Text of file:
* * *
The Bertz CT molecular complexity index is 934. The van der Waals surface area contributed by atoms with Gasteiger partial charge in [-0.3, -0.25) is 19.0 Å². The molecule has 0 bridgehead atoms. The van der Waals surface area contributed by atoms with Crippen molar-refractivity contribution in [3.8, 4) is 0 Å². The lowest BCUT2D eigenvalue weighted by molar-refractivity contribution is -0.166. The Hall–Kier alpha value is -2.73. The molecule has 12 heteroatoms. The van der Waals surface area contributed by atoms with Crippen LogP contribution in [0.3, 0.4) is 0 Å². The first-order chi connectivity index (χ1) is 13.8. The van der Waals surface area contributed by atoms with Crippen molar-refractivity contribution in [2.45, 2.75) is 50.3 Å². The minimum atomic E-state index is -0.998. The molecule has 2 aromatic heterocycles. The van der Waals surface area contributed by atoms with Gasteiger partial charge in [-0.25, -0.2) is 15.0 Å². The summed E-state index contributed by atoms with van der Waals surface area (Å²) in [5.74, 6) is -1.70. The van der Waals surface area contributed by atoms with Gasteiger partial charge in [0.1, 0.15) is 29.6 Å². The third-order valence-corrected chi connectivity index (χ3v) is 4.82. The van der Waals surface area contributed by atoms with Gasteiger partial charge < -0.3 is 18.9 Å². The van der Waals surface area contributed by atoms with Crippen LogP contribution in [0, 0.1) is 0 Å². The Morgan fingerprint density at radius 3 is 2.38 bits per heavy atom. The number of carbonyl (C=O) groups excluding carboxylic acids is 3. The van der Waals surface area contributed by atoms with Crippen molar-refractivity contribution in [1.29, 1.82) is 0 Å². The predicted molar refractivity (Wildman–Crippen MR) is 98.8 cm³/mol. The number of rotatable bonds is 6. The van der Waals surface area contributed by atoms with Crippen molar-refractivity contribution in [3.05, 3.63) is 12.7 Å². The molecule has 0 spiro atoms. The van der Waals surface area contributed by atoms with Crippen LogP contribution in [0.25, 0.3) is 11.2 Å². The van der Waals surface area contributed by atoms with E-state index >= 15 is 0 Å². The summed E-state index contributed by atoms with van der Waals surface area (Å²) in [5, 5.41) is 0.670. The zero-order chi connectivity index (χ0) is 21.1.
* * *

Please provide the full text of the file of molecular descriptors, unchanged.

The Bertz CT molecular complexity index is 934. The van der Waals surface area contributed by atoms with Gasteiger partial charge in [-0.3, -0.25) is 19.0 Å². The molecule has 0 bridgehead atoms. The van der Waals surface area contributed by atoms with Crippen molar-refractivity contribution in [3.8, 4) is 0 Å². The lowest BCUT2D eigenvalue weighted by molar-refractivity contribution is -0.166. The Hall–Kier alpha value is -2.73. The molecule has 12 heteroatoms. The van der Waals surface area contributed by atoms with Crippen LogP contribution in [0.3, 0.4) is 0 Å². The first-order chi connectivity index (χ1) is 13.8. The van der Waals surface area contributed by atoms with Crippen molar-refractivity contribution in [2.45, 2.75) is 50.3 Å². The minimum atomic E-state index is -0.998. The molecule has 2 aromatic heterocycles. The van der Waals surface area contributed by atoms with Gasteiger partial charge in [-0.25, -0.2) is 15.0 Å². The summed E-state index contributed by atoms with van der Waals surface area (Å²) in [5.74, 6) is -1.70. The van der Waals surface area contributed by atoms with Gasteiger partial charge in [0.1, 0.15) is 29.6 Å². The third-order valence-corrected chi connectivity index (χ3v) is 4.82. The van der Waals surface area contributed by atoms with Gasteiger partial charge < -0.3 is 18.9 Å². The van der Waals surface area contributed by atoms with Crippen LogP contribution in [0, 0.1) is 0 Å². The Morgan fingerprint density at radius 3 is 2.38 bits per heavy atom. The number of carbonyl (C=O) groups excluding carboxylic acids is 3. The van der Waals surface area contributed by atoms with Crippen molar-refractivity contribution in [1.29, 1.82) is 0 Å². The predicted molar refractivity (Wildman–Crippen MR) is 98.8 cm³/mol. The number of rotatable bonds is 6. The van der Waals surface area contributed by atoms with Crippen molar-refractivity contribution in [3.05, 3.63) is 12.7 Å². The molecule has 0 spiro atoms. The van der Waals surface area contributed by atoms with Crippen LogP contribution in [0.25, 0.3) is 11.2 Å². The van der Waals surface area contributed by atoms with E-state index >= 15 is 0 Å². The summed E-state index contributed by atoms with van der Waals surface area (Å²) in [5, 5.41) is 0.670. The zero-order chi connectivity index (χ0) is 21.1.